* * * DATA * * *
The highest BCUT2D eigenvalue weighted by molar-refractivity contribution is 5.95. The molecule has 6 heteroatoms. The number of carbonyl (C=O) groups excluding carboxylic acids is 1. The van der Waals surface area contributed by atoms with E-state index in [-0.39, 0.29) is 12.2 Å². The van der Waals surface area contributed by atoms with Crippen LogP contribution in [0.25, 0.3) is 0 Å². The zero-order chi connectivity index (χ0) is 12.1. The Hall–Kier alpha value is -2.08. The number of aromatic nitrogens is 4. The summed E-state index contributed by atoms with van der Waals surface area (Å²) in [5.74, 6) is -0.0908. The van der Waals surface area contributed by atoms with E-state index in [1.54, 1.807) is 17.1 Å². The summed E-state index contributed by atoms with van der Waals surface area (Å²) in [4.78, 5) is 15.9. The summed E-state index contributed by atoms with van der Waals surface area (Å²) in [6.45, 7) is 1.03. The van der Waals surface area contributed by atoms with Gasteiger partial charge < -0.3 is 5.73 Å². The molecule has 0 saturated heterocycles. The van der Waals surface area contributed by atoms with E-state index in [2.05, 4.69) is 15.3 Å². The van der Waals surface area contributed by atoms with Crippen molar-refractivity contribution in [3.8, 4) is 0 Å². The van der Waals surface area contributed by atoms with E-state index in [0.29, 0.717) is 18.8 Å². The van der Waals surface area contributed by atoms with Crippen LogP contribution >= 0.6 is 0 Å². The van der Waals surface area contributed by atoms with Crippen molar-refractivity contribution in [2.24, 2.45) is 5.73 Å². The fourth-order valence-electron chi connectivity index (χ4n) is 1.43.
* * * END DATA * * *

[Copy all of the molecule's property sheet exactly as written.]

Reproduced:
The highest BCUT2D eigenvalue weighted by molar-refractivity contribution is 5.95. The molecule has 6 heteroatoms. The number of carbonyl (C=O) groups excluding carboxylic acids is 1. The van der Waals surface area contributed by atoms with E-state index in [-0.39, 0.29) is 12.2 Å². The van der Waals surface area contributed by atoms with Crippen LogP contribution in [0.25, 0.3) is 0 Å². The zero-order chi connectivity index (χ0) is 12.1. The Hall–Kier alpha value is -2.08. The number of aromatic nitrogens is 4. The summed E-state index contributed by atoms with van der Waals surface area (Å²) in [5.74, 6) is -0.0908. The van der Waals surface area contributed by atoms with E-state index in [1.54, 1.807) is 17.1 Å². The summed E-state index contributed by atoms with van der Waals surface area (Å²) in [4.78, 5) is 15.9. The summed E-state index contributed by atoms with van der Waals surface area (Å²) in [6.45, 7) is 1.03. The van der Waals surface area contributed by atoms with Gasteiger partial charge < -0.3 is 5.73 Å². The molecule has 0 saturated heterocycles. The van der Waals surface area contributed by atoms with E-state index in [2.05, 4.69) is 15.3 Å². The van der Waals surface area contributed by atoms with Crippen molar-refractivity contribution in [3.8, 4) is 0 Å². The van der Waals surface area contributed by atoms with E-state index in [0.29, 0.717) is 18.8 Å². The van der Waals surface area contributed by atoms with Crippen LogP contribution >= 0.6 is 0 Å². The van der Waals surface area contributed by atoms with Crippen molar-refractivity contribution in [2.24, 2.45) is 5.73 Å². The fourth-order valence-electron chi connectivity index (χ4n) is 1.43.